It’s a tale often told by New Zealand ex-patriots like myself who are living in London: A thousand miles from home, in a city more than double the size of the homeland, crossing Oxford street/entering a pub/walking into Sainsburys, you see a familiar face...
‘Cheryl?! Aunty Jo didn’t tell me you were over here; haven’t seen you since Uncle Trevor’s 60th’.
‘ Keith, maaate, It’s Sarah remember? Standard 4 class at Titirangi Primary!’
Some days, London doesn’t seem so far away from a lot of kiwi towns or cities. Recently, as I searched a box of 1930s dress fabric designs (the sort sold to retailers like Liberty's), I spotted this familiar sight:
|Design for a dress print in watercolour, Silver Studio, 1930s [SD14350, Museum of Domestic Design & Architecture]|
Kowhai? What is a kowhai flower doing in amongst the daisies and roses of the Silver Studio chintzes? Kowhai (latin: Sophora) is a native tree of New Zealand rarely seen outside of the country whose flower is commonly used by local artists and the national postal service. Artists tasked with making a distinctly New Zealand piece will often use kowhai and other native flora in their work (for example this Jardinere commissioned as a gift for Elizabeth II on her wedding day by the New Zealand branch of the Royal Empire Society)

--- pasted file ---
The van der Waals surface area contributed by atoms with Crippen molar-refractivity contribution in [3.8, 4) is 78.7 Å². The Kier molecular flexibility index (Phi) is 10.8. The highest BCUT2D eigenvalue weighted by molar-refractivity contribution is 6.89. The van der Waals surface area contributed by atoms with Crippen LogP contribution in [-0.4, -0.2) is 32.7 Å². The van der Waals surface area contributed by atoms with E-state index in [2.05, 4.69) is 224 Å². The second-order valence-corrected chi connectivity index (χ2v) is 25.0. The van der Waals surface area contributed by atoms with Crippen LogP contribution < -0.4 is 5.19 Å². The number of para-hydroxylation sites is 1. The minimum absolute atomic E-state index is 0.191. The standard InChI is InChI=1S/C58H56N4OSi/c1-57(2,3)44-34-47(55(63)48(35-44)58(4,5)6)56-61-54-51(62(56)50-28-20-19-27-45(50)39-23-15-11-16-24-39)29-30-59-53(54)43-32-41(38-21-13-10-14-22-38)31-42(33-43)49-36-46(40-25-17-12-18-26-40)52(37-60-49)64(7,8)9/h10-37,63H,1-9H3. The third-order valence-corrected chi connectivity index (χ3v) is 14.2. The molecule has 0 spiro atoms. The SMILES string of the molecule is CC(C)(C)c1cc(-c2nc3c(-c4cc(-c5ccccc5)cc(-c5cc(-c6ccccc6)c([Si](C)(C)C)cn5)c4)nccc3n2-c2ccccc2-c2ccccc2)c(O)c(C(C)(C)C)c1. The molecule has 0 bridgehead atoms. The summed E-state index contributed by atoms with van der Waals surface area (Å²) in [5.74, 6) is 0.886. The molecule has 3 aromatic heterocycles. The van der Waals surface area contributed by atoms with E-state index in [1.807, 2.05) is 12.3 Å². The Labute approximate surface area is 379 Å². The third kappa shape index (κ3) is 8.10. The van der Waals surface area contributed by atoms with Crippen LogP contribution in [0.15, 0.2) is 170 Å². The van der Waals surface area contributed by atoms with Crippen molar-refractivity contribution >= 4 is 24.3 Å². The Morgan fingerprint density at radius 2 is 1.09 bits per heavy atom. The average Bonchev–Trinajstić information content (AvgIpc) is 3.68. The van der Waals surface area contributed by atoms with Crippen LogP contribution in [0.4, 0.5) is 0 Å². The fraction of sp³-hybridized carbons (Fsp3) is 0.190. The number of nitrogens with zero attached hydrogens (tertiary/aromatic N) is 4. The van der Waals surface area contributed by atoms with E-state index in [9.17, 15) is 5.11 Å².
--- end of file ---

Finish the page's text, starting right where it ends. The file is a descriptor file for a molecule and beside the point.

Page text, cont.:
This design along with an attached pencil sketch (below) is attributed to Madeleine C Lawrence who was one of several women employed by the Silver Studio in the 1920s and 1930s. Lawrence produced excellent chinoiserie and Modernist designs for the Studio and was responsible for many floral patterns for Liberty dress fabrics in the 1930s. The work of Lawrence and other female designers is the subject of MoDA's exhibition and publication Petal Power. You can see some other examples of Lawrence's designs on MoDA's website here.
I'm sure Lawrence would have found my enthusiasm for this piece amusing as she was most likely just trying to find fresh source material beyond traditional flowers. The design is all the more interesting because we recently found what could be her working notes for the pattern.
Rex Silver kept a reference library of books, pamphlets, scrapbooks and portfolios for his artists, many of which show signs of use including notes pinned to margins and paint splatters on pages. On one scrapbook cover, we found working notes and sketches about a kowhai flower.
|Notes attached to the front cover of a scrapbook in the Silver Studio collection [SR261, MoDA)|
We don't know if this design for a dress print with a particular native flower was ever purchased. I can only speculate that in the 1930s, ladies walked the streets of London in dresses of kowhai chintz. The kiwi-connections aside, this design is a special example in MoDA's collection. Along with the working notes, it gives us an insight into the working process of a Silver Studio designer: how she researched, referenced and tested out a new subject matter for a floral dress fabric.